Interview with Mike Portnoy & John Petrucci
December 28, 1998
Interview by Steph and John Perry for Rocknotes, Roger Lotring for Prime Choice, and Wayne Petroskey for Koffin
We met up with Dream Theater’s John Petrucci and Mike Portnoy after their sound check for the Toad’s Place show on December 28th. The band was in New Haven to perform it’s third show of a five night mini-tour dubbed “Home for the Holidays”. Word on the internet, alt.music.dream-theater in particular, was that the first show wasn’t up to the expectations of many in attendance. Apparently they didn’t appreciate the fact that DT wanted to do something different, and that DT was willing to play a concert the very day after Christmas. The band wanted to be more up close and personal and play in a more relaxed atmosphere. This gave DT a chance to let loose and play some rarities as well as their favorite cover tunes from influential bands like Led Zeppelin, Pink Floyd and Rush. They’d been on the road for well over a year in support of the album Falling Into Infinity, and wanted to stir things up a bit.
Rocknotes shared the interview with two other Connecticut publications, Prime Choice and Koffin. We chatted about the shows, the new video (5 Years In A LIVEtime), and their side projects.
Prime Choice – Well, I guess I’ll start things off. Obviously tonight is going to be a kinda, sorta, almost semi-unplugged type thing. What does a situation like tonight allow you guys to do musically that you normally don’t get to do?
Petrucci – Talk between songs [laughs].
Portnoy – Be close up, a lot. These guys always get to be close up. I get to be close up the whole show now.
Petrucci – It’s getting less unplugged as the shows are going.
Pornoy – Every night is getting more and more plugged [laughs].
Petrucci – In fact, I’m not even playing my acoustic anymore.
Portnoy – You’re not?! [group laughter]. Basically it’s an excuse for me to come up close and for us to play obscure songs and covers. And not have to play “Metropolis” and “Pull Me Under” [Petrucci laughs].
Petrucci – It’s also a lot more loose, there’s not the big concert vibe where everything’s right on the money, you know, and kind of relax in between songs.
Portnoy – A lot more casual.
Petrucci – We don’t have to warm up.
Rocknotes – How did the first two shows go?
Portnoy – The first one was a disaster [Birch Hill in Old Bridge, NJ]. The second one was good [Electric Factory in Philadelphia, PA]. The first one was a rehearsal for the second one. The last time we played together was in September in Brazil and because usually we’ll have a day before as rehearsal before a tour begins but the day before this tour began was Christmas day. So we didn’t have any rehearsal time. So basically, at Birch Hill we were playing a lot of songs that we haven’t played in a very long time and some of them were actually being performed for the very first time at the show, so, you know there was a lot of fine tuning at that show. And then last night was excellent.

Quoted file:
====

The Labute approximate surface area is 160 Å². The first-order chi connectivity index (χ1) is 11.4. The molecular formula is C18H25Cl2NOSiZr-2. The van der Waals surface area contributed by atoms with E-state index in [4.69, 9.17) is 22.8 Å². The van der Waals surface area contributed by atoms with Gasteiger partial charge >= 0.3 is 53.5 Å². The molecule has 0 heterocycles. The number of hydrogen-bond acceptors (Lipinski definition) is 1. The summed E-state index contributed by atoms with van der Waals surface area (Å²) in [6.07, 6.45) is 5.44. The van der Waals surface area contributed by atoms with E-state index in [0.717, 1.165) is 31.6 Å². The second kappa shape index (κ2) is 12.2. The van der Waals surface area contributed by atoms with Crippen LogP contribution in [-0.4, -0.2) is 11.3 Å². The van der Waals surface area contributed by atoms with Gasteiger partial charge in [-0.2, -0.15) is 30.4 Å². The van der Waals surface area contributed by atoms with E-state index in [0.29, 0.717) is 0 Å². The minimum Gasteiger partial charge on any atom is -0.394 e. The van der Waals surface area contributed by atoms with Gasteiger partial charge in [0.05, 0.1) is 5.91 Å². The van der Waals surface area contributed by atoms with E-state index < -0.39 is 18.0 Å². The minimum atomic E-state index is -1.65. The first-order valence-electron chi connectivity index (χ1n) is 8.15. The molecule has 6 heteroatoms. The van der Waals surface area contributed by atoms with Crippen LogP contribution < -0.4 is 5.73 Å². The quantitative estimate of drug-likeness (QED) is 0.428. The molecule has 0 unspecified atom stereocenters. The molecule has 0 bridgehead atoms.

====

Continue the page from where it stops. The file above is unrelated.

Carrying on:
Koffin – So you’re doing a total of five on this tour?
Portnoy – Yes.
Prime Choice – Would these actually be considered “Home for the Holidays” shows?
Petrucci – Definitely. This is like the third year we’ve done it. So, it’s become a tradition.
Portnoy – The other two times we did it was because we weren’t on tour for a while so it sort of filled the void but we were on tour this whole past year so the reason for doing it this time was to offer something different. We wouldn’t have done them if we were just going to go out and do what we’ve been doing all year long. It had to be something different to make it special for us and for the audience.
Prime Choice – So would you actually consider these shows as promotion for the live album and video?
Portnoy – Well, not necessarily but you can look at it that way because what we’re doing is a big part of what’s in the home video. So, it’s giving the people a chance to see in person what was on the video–that unplugged show.
Prime Choice – When I say that, I mean it in the sense that I don’t think you’re going out on a full-fledged tour in support of a live album and video.
Portnoy – No. The live album is an excuse for us to have time off.
Koffin – Is this going to be a tune up for the studio?
Petrucci – What’s that, these shows?
Koffin – Yes, these five shows.
Petrucci – No. Because we’re not playing anything new. These are all songs that were written a while back. Once we get in there and write some stuff, and if we play some shows before the album is out–which we probably will, then those will be tune ups.
Rocknotes – So when do you think you’re going back into the studio?
Petrucci – Probably February.
Koffin – Is this the legendary Metropolis Part 2?
Portnoy – We hope to have that involved with the next record.
Prime Choice – One of the things that I’m really excited about with what you may be doing next studio-wise, is…that you guys are kind of loosening up a little bit. Everything isn’t so tight and stringent and musically it’s got to be accurate–this number of beats and these notes have to be here–it seems like it’s a little more natural.